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All About Credit Scores

Credit Score All About Credit Scores
There can be a lot of confusion around credit scores… what they are, what they mean, how to check them… Let's cover some credit score basics together! 
 
What is a credit score?
A credit score is a number assigned to a person that indicates to lenders their capacity to repay a loan. Your score is created based on a number of variables including: 
  • credit payment history
  • amount owing on loans and credit cards
  • length of credit history accounts
  • types of credit accounts 
  • recent credit activity
What does your credit score mean?
Your score indicates the likelihood that you will repay a loan if one is granted to you. It can also help you assess you credit health. The higher the score on a scale of 300-850, the better credit you have. Each creditor has their own scale for what they consider good, but click here for an example of a credit score chart.
 
Why are credit scores important? 
Credit scores are important because they are a way to measure your likelihood to repay a loan which influences whether or not a lending institution will give you a loan, the size of that loan, interest rates, etc. Having a good credit score helps set you up for getting what you need when it comes to financing, whether that be a big loan for a home or a smaller revolving loan like a new credit card. 
 
How to check your credit score
There are three primary credit reporting agencies that collect your credit history: Equifax, Experian and TransUnion. These consumer reporting companies provide the information in your report to creditors, insurers, employers and other businesses that use it to evaluate your applications for credit, insurance, employment or renting a home. Each company will give you a free copy of your credit report, at your request, once every 12 months. You can request yours here.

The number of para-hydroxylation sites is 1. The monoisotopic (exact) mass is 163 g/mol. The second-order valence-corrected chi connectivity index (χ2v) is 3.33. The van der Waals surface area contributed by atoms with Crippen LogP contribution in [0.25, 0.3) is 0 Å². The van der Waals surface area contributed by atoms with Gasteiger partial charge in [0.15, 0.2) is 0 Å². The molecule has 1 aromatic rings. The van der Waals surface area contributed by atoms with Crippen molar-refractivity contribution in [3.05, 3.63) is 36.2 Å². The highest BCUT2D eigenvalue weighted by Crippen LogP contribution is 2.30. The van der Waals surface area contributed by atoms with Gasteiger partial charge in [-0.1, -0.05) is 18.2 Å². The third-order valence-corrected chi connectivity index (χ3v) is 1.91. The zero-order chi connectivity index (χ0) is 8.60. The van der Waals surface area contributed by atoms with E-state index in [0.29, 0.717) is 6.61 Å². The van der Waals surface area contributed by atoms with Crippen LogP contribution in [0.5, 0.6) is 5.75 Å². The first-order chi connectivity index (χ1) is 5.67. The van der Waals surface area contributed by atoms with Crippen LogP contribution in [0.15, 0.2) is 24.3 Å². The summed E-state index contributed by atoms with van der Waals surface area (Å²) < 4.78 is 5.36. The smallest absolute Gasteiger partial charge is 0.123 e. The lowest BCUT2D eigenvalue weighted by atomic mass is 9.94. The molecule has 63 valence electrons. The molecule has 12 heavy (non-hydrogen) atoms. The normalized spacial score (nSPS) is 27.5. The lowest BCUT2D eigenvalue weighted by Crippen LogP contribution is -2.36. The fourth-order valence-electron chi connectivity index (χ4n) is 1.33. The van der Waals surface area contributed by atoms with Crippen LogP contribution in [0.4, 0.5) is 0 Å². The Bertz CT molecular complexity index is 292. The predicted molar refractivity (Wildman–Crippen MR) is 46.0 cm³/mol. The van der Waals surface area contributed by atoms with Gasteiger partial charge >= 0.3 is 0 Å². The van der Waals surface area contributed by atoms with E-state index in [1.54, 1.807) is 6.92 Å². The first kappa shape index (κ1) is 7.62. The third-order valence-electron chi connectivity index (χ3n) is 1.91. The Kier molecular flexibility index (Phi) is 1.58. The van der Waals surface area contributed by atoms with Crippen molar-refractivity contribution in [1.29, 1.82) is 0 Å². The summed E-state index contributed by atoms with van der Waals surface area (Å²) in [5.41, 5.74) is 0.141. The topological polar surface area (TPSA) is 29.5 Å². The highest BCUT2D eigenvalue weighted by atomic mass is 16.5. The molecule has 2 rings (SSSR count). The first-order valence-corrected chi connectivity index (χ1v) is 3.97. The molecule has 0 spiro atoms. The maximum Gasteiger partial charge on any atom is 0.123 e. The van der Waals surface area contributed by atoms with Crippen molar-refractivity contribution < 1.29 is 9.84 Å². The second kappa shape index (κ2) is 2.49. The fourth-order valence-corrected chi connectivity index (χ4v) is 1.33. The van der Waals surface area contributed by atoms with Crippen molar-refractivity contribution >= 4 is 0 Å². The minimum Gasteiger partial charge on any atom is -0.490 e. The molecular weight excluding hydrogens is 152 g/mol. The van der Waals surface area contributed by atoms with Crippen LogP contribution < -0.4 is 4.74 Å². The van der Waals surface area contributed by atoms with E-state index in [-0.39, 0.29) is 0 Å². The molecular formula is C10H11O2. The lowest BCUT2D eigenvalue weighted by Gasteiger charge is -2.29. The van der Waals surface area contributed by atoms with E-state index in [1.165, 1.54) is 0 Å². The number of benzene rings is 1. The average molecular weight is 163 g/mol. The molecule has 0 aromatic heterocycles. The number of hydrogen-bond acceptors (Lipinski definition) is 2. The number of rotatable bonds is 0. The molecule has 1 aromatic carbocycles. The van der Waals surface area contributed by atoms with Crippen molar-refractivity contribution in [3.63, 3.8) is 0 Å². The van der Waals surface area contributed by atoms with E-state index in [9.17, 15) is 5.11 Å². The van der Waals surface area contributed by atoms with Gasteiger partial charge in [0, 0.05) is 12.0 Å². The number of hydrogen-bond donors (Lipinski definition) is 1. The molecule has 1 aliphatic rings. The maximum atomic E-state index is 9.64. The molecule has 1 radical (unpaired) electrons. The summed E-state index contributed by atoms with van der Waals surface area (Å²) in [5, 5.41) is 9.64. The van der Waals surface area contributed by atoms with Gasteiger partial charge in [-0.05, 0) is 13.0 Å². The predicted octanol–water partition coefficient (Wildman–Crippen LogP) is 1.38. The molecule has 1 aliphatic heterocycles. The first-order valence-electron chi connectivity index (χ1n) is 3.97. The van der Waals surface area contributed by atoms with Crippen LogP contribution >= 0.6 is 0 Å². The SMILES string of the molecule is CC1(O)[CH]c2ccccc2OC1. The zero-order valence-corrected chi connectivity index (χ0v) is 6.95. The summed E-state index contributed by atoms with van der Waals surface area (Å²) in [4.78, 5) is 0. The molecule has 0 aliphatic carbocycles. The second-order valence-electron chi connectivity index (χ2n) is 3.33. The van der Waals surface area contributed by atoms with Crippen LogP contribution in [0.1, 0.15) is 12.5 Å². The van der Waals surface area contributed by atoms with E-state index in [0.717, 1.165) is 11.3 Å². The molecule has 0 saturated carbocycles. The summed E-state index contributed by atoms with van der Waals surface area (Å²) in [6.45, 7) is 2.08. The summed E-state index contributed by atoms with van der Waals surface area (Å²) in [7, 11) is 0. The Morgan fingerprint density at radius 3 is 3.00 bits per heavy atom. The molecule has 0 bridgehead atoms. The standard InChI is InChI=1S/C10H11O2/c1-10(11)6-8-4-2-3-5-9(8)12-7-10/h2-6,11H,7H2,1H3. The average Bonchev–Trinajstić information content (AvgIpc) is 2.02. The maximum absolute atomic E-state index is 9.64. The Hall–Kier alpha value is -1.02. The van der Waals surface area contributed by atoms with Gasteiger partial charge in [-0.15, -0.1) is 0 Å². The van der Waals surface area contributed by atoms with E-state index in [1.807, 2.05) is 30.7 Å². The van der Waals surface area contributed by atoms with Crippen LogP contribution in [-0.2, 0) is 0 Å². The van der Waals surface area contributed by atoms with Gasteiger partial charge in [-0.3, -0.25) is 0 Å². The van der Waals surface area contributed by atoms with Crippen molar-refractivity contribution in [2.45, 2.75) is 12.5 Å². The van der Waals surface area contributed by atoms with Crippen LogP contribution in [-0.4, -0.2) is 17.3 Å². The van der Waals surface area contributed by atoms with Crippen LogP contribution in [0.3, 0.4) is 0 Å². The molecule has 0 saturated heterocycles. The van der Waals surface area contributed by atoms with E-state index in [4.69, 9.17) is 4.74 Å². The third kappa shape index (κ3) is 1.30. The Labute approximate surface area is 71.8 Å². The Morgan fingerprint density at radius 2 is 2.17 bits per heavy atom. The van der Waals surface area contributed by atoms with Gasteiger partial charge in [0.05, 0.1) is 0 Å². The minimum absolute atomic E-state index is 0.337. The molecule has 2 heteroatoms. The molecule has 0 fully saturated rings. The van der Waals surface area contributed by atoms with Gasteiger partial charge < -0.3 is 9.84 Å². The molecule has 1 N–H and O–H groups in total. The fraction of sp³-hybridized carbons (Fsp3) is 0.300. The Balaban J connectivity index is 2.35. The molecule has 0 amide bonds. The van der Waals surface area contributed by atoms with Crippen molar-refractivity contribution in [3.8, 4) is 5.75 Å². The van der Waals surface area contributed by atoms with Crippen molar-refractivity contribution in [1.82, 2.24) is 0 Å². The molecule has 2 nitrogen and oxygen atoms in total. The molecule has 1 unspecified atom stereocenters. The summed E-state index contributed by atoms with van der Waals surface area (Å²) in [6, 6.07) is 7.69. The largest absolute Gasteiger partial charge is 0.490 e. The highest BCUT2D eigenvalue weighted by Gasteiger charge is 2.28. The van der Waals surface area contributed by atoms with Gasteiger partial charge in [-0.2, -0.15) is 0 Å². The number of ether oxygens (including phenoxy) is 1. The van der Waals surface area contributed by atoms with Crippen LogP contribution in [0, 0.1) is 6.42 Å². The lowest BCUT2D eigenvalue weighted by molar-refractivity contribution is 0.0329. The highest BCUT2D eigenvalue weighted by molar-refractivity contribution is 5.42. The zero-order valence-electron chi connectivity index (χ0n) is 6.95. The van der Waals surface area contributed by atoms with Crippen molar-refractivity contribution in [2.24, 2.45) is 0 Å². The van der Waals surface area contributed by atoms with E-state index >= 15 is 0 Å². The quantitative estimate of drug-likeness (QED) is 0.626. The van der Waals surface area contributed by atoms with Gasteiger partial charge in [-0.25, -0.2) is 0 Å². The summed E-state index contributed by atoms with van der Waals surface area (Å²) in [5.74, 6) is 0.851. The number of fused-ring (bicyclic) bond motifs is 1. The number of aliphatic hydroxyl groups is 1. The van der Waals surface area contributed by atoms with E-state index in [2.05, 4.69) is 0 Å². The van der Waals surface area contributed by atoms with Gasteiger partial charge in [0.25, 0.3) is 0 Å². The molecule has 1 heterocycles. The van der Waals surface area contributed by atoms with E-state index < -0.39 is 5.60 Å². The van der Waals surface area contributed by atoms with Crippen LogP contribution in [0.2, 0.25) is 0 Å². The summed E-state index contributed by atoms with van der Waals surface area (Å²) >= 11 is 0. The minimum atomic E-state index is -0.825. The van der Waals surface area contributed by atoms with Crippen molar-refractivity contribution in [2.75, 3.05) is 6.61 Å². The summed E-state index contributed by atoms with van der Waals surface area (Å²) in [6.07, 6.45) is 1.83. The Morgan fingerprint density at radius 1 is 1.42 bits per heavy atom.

How to raise a credit score
There are so many moving parts that can effect your credit score. Here are a few tips that may help you increase your score over time:
  • Review your score - make sure that your loan records are accurate and that accidental records due to misspellings or other errors aren’t being included on yours.
  • Set up automatic payments - by ensuring you never miss a payment, your credit will not take hits and decrease due to late payments. 
  • Apply for new credit sparingly - opening a new credit card or loan heavily impacts your credit. So be sure if you open an account, it’s something you will use long-term.  
  • Consolidate debt - refinance higher rate, revolving credit to lower, fixed rate financing. This will also help you pay down debt faster, a great way to improve your credit score. 
Still have questions?  Check out the Building Financial Capability playlist on our Finances And Budgets page. 
Written By
Global Credit Union
Member Financial Education and Engagement


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